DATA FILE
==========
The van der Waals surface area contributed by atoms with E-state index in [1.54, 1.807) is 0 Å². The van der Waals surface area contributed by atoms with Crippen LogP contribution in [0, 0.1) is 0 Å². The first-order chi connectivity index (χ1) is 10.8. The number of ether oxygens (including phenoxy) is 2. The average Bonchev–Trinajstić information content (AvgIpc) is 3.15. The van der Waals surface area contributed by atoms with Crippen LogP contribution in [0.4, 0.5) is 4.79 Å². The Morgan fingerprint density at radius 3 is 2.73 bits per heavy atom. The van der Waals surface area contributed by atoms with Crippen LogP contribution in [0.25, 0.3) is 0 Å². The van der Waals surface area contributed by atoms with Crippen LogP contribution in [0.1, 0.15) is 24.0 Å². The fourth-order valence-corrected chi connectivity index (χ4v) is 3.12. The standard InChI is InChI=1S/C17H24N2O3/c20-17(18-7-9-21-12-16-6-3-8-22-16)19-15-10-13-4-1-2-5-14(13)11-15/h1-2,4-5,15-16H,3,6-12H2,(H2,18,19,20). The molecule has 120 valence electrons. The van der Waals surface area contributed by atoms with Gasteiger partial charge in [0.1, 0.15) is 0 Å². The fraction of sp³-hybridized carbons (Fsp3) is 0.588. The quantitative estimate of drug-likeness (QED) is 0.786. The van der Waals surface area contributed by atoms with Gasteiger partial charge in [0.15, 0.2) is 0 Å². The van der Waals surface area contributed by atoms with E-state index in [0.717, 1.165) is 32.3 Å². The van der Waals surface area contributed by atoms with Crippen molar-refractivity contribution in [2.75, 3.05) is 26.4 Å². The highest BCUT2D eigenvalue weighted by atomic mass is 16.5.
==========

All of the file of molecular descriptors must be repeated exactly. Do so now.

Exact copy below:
The van der Waals surface area contributed by atoms with E-state index in [1.54, 1.807) is 0 Å². The van der Waals surface area contributed by atoms with Crippen LogP contribution in [0, 0.1) is 0 Å². The first-order chi connectivity index (χ1) is 10.8. The number of ether oxygens (including phenoxy) is 2. The average Bonchev–Trinajstić information content (AvgIpc) is 3.15. The van der Waals surface area contributed by atoms with Crippen LogP contribution in [0.4, 0.5) is 4.79 Å². The Morgan fingerprint density at radius 3 is 2.73 bits per heavy atom. The van der Waals surface area contributed by atoms with Crippen LogP contribution in [0.25, 0.3) is 0 Å². The van der Waals surface area contributed by atoms with Crippen LogP contribution in [0.1, 0.15) is 24.0 Å². The fourth-order valence-corrected chi connectivity index (χ4v) is 3.12. The standard InChI is InChI=1S/C17H24N2O3/c20-17(18-7-9-21-12-16-6-3-8-22-16)19-15-10-13-4-1-2-5-14(13)11-15/h1-2,4-5,15-16H,3,6-12H2,(H2,18,19,20). The molecule has 120 valence electrons. The van der Waals surface area contributed by atoms with Gasteiger partial charge in [0.1, 0.15) is 0 Å². The fraction of sp³-hybridized carbons (Fsp3) is 0.588. The quantitative estimate of drug-likeness (QED) is 0.786. The van der Waals surface area contributed by atoms with Gasteiger partial charge in [0.15, 0.2) is 0 Å². The van der Waals surface area contributed by atoms with E-state index in [0.717, 1.165) is 32.3 Å². The van der Waals surface area contributed by atoms with Crippen molar-refractivity contribution in [2.75, 3.05) is 26.4 Å². The highest BCUT2D eigenvalue weighted by atomic mass is 16.5.